Many people with
hypertrophic cardiomyopathy do not need treatment. But
in some cases, having a thickened heart muscle can cause problems. If symptoms
develop, treatment is usually recommended. Medicines cannot cure hypertrophic
cardiomyopathy, but they may be used to treat complications, including
atrial fibrillation and
heart failure. These medicines include:
Beta-blockers. Beta-blockers are often used to
treat people who develop symptoms such as shortness of breath or chest pain.
They lower blood pressure, slow heart rate, and improve blood flow, which helps
decrease symptoms and improves your ability to exercise. They may even prevent
or delay the progression of heart failure related to hypertrophic
Calcium channel blockers. Calcium channel blockers are used to help relieve symptoms, especially chest pain. These
medicines also slow heart rate and lower blood pressure.
Antiarrhythmic medicines. These medicines are used to control the heart rhythm. One example is disopyramide (Norpace). An antiarrhythmic medicine might be used if you also have atrial fibrillation.
Atrial fibrillation occurs in about 1 out of 4 people
who have hypertrophic cardiomyopathy. In
atrial fibrillation, abnormal electrical impulses
cause the upper chambers of the heart (atria) to fibrillate, or quiver,
resulting in irregular and rapid beating of the ventricles, the heart's main
pump. For most people, this aspect of atrial fibrillation in itself is usually
not life-threatening. But for people who have hypertrophic cardiomyopathy,
atrial fibrillation can increase your risk for other abnormal heart rhythms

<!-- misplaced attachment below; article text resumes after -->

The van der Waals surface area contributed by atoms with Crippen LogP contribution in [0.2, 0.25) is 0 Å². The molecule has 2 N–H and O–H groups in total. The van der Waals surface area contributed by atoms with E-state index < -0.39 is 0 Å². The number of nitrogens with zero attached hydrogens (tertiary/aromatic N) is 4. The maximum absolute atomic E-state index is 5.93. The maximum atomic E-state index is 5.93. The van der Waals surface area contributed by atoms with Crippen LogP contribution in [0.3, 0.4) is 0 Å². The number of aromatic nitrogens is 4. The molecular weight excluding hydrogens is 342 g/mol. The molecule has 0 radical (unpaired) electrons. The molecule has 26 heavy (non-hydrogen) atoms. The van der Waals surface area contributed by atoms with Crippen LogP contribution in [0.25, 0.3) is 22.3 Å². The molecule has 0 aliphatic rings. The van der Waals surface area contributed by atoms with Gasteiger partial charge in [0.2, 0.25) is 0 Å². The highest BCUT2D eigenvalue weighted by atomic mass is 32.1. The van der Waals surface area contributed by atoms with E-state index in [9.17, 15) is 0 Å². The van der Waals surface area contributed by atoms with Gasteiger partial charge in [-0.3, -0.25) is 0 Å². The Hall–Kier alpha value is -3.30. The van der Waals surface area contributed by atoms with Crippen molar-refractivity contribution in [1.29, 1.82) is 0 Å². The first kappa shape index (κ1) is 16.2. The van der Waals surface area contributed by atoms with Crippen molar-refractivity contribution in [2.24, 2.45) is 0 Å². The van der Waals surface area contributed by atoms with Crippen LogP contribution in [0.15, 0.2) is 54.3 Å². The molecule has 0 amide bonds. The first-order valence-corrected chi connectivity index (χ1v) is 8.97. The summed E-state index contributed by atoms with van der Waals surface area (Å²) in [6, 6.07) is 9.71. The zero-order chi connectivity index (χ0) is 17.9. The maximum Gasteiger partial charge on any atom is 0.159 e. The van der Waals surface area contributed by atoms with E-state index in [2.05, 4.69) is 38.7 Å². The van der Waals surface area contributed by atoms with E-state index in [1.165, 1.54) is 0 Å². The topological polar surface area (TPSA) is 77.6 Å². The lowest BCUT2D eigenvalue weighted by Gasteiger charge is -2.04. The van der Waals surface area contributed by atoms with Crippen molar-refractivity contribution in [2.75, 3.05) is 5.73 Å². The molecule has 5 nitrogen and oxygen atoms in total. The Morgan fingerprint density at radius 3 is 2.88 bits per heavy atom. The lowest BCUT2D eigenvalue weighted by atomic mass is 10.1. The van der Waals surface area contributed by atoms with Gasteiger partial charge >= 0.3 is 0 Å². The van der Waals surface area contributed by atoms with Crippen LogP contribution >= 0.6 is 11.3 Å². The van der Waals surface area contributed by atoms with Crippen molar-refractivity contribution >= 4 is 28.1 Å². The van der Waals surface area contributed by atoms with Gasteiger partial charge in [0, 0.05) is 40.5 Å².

that can be life-threatening. It also increases your risk for heart failure and
stroke. For these reasons, most doctors aggressively treat atrial fibrillation
in people who have hypertrophic cardiomyopathy. Aggressive treatment may
include medicines to control the heart rate or rhythm,
electrical cardioversion to return the heart to its
normal rhythm, or catheter ablation or surgery to destroy heart tissue that is
causing atrial fibrillation. For more information, see the topic
Which one of the following statements is true?
Each year, heart disease claims the lives of
more women then breast
cancer and lung cancer combined.
A greater percentage of women die within one year of a heart attack than men.
The death rate of African-American women due to cardiovascular disease is
greater than white women.
Diabetes is a risk factor for heart disease.
The answer: All of them. And experts say they represent only the tip of the
iceberg when it comes to the facts...
Anticoagulants often are prescribed for people who
have atrial fibrillation. Anticoagulants help protect against blood clots that
develop in the heart. Blood clots can be dangerous because they may break loose
and travel through the bloodstream (thromboembolism), which may cause a stroke,
heart attack, or blocked blood flow to an arm or leg.
with hypertrophic cardiomyopathy should be assessed by a cardiologist to
find out their risk for
ventricular tachycardia, an abnormally fast heart rate
that can result in sudden death. For those in a
high-risk category, an
implantable cardioverter-defibrillator (ICD) appears
to be the most effective treatment for preventing sudden death.
Because of the risk of sudden death, it is important for people with
hypertrophic cardiomyopathy to avoid too much
strenuous activity and intense exercise. Talk to your doctor about what level
of exercise and what kinds of activities are safe. Prolonged activity in hot
weather is not recommended, because dehydration can also make symptoms in people with hypertrophic cardiomyopathy worse.